Saturday, 21 January 2012

Product review: A stylus for iPad sketching #1

I want to do a review of different styli (styluses) used for iPad Sketching. That's because this week I bought my second stylus for sketching having seen both the Hockney Exhibition at the RA on Tuesday - which includes his ipad sketches - and a video film of Hockney using a stylus for his iPad Sketching.

Now I want to know if there are any that are better.

I'm favourably impressed with the Griffin iPad Stylus that I've bought and below you can find a preliminary product review

However I now want to know more about what's available!  If any readers are using a stylus with your iPad can you please get in touch and tell me how you find the stylus you use - see end for more details.

Griffin iPad Stylus

Tree - an iPad and Stylus experiment
Tree - produced using an iPad, Brushes app and Griffin Stylus
I've bought a Griffin iPad Stylus from John Lewis for £14.95.  The Amazon website indicates that I can get one online at less than half price - just £7.39 - see Griffin Stylus for Apple iPad, iPod, iPhone

This is my second stylus.  The first one disappeared really fast and I think being light and completely black with just a bit of metal partly accounts for that.  They're a bit too expensive to lose on a regular basis so this time I've got to work out a way of:
  • being able to see where I've put it down faster (bear in mind I have pencils and pens everywhere!)
  • being able to secure it to the iPad so it doesn't get lost
The Griffin website store indicates that they do them in various colours - so all I need to do now is work out where to get one in my favourite colours.  However before I do that I want to see if there is a better stylus out there.

The general consensus is that it's easy to use and is particularly helpful for those with fat/large fingers and for those wanting to work creatively by drawing or sketching.

It has an omnidirectional rubber tip which is very sensitive and reproduces every characteristic of the stroke I used in the Brushes app exactly.  I use both pastels and pencils in a way which means they are held lightly - and I can do exactly the same with this stylus and get identical results.

I tried it first in line mode and then switched to the pseudo pastel stroke and has a great time varying the transparency of the scumble - see above sketch of an imaginary tree.  It all worked as I expected and I had no problems.  (Can I just emphasise the marks in the sketch are based on how I use pastels and do not reflect negatively on how the pen works!)

I also found that producing sketches speeded up enormously because now I could see the sketch while sketching rather than having it obscured by my hand.  It's also great for keeping your screen free from smears from fingers.  The clip on the end means I can fix it to the elasticated closure on my iPad cover.  However I'd still like a better way of keeping it secure.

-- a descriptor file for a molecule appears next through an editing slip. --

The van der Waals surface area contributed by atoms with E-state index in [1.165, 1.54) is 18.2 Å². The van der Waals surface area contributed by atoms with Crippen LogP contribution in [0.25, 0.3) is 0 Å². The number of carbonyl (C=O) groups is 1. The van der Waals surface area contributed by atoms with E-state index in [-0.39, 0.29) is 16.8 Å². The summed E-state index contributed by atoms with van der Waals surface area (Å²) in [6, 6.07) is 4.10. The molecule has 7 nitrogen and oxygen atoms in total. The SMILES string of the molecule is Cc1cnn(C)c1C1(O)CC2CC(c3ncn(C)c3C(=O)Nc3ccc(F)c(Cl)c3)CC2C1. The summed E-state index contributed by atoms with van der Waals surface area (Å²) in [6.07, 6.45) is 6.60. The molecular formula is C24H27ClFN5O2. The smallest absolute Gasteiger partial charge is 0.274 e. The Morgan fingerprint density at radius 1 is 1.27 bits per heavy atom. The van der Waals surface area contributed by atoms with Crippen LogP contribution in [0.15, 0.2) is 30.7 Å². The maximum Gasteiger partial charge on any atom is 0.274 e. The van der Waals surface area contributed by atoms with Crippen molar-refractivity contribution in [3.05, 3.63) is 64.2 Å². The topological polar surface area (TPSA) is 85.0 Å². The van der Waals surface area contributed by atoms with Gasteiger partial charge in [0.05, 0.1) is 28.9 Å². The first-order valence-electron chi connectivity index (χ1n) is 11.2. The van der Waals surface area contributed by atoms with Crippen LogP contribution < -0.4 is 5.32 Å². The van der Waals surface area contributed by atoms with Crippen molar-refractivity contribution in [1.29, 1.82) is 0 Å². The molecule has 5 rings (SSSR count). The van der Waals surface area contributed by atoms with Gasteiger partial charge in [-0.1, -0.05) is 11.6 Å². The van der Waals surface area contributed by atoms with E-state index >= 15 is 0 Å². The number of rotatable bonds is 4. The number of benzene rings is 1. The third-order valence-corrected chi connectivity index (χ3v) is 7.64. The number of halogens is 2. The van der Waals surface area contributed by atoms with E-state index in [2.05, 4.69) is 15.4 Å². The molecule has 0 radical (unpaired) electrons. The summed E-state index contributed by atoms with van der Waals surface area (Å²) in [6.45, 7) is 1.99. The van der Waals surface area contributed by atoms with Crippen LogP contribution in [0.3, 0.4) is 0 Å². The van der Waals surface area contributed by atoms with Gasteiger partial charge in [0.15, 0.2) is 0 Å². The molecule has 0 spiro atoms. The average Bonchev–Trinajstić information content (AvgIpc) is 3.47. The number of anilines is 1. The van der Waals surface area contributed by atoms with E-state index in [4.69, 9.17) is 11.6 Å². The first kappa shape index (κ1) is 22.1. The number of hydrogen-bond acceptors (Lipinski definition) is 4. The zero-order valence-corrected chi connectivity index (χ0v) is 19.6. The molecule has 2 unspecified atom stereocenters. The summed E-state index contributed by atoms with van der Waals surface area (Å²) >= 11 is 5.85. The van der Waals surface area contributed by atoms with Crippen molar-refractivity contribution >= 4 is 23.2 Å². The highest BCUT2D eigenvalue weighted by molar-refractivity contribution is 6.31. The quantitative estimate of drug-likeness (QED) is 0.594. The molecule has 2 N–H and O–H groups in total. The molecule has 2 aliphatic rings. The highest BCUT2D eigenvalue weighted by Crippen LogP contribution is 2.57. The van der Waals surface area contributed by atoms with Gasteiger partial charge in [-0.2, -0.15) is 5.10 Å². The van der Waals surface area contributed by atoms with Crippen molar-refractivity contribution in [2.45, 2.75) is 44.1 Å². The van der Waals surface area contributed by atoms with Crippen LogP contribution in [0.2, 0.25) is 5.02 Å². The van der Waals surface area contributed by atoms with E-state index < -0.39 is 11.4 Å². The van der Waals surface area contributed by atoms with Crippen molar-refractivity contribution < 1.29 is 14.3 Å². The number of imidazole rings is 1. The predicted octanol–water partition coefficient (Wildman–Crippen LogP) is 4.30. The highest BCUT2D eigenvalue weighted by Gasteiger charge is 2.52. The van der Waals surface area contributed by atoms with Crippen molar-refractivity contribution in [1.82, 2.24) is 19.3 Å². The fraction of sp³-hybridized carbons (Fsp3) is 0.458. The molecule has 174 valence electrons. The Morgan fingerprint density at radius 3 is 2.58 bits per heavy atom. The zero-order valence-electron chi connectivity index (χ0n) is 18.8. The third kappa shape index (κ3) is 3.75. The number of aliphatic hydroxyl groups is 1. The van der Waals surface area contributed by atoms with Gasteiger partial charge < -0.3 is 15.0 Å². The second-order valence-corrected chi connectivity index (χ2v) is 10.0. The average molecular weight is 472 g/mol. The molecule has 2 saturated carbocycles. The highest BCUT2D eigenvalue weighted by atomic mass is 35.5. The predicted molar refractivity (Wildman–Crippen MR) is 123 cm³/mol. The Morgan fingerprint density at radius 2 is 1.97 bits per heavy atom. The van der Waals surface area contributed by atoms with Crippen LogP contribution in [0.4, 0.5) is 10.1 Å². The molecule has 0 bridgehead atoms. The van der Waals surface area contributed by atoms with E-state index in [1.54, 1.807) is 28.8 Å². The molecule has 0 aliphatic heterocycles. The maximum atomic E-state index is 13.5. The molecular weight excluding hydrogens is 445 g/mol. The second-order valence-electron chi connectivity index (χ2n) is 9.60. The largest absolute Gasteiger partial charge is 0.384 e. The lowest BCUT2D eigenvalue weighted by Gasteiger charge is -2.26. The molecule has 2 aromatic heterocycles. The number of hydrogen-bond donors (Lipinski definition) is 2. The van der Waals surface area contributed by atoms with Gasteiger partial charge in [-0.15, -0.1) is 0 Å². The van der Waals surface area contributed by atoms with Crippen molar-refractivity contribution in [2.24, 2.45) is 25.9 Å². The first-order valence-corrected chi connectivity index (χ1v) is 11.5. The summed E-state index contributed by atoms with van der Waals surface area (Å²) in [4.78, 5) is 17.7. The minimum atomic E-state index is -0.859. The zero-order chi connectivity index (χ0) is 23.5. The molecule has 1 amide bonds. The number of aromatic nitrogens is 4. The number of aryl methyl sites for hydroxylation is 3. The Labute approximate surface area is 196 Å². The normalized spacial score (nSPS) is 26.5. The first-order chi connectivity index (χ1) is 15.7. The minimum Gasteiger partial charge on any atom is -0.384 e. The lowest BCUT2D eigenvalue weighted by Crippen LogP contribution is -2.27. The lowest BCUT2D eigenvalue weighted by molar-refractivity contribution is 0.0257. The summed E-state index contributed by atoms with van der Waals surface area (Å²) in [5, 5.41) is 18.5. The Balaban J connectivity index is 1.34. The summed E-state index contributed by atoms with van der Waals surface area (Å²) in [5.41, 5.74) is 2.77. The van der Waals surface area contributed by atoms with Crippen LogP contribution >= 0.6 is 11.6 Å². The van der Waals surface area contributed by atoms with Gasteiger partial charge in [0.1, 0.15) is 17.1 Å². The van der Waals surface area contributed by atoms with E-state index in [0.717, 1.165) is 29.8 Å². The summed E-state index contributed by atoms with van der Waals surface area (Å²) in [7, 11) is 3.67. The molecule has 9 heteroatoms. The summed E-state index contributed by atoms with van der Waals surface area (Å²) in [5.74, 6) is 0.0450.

One complaint is that the rubber on the end can disintegrate - and there's no obvious way in which this can be replaced.

I'll see how I can get on with it and will report back.  However initial impressions are very favourable - apart from the fact I lost the first one within 24 hours of buying it!

Here's a video of the animated sketching using the Brushes App

Griffin Stylus - Other reviews

Here's some links to reviews of this Griffin Stylus.  First a video review by somebody who draws and sketches

Is there any other stylus you recommend?

Serenity Caldwell at produced a comprehensive Macworld review Drawing on the iPad: 12 touchscreen styluses reviewed in May 2011.  This covers the Griffin Stylus which earns 3.5 stars.

See the charts at the end for details of how each did - plus the video below for an insight into what each looks like and how they work - and whether they are effective.

I know that one other stylus I want to try is the Wacom Bamboo Stylus

Is there any other stylus you've used for DRAWING and SKETCHING that you would like to recommend?

Please either leave a comment - which makes it easier to share with others - or email me (see "contact me" info in side column.)

Thursday, 19 January 2012

Book review: A Yorkshire Sketchbook by David Hockney

A Yorkshire Sketchbook - by David Hockney
Back in 2006-7, I nearly became a conduit for David Hockney fans all over the world who wanted a copy of the DVD of David Hockney's sketchbooks.  (See David Hockney: Fifteen Sketchbooks 2002-2003 - Update on DVD availability and David Hockney "15 sketchbooks" DVD - a further update).

This NEW sketchbook is going to interest all those who qualify for one or the other of two niches relevant to this book - which are:
  • diehard Hockney fans and 
  • dedicated facsimile sketchbook aficionados out there who get very excited every time a new facsimile sketchbook by a famous artist is made available.
This review looks at the new sketchbook - and also considers it within the context of the DVD ($39.95) which I think is now only available via the Hockney Store website based in Los Angeles.

I own a copy of A Yorkshire Sketchbook - but then I'm a die-hard Hockney fan and I always buy his sketchbooks no matter what the price.  I'm very happy with it - but I think others will think it just a tad expensive at full price.

Title: (UK) A Yorkshire Sketchbook by David Hockney
(USA: David Hockney: A Yorkshire Sketchbook)

Synopsis: This is a small facsimile sketchbook of one used by David Hockney in April 2004 - as the hawthorne blossom was coming into bloom. It contains 92 pages of sketches within a leather bound handback cover and a slip cover incorporating a watercolour painting. There are no words or associated text. Most of the sketches are in a panoramic format across a double page spread of this landscape format sketchbook. Sketches are mostly in watercolour or pen and ink and are monochromatic with some use of a limited palette - typically based on traditional renaissance colours of blue, green and red.

Summary review: RECOMMENDED - This is the nearest you'll ever get to handling a Hockney sketchbook.  It's different rather than better than the DVD of his earlier sketchbooks. The DVD has 15 sketchbooks and many more images. This is "like" the real thing insofar as it is a facsimile of a small sketchbook measuring 21cm wide by 14.5cm high. It remedies the distance introduced when viewing images from a sketchbook as individual images on a screen.   It's also much more like looking at the sketchbook of a friend - with all the associated fluctuations in media use and quality of sketch. It's much easier to pick up the transitions in thought processes behind what he sketches and how he is sketching.  It's also easier to flick through and easier share with a friend. I've also seen the real sketchbooks and this facsimile offers good quality reproduction of the sketches.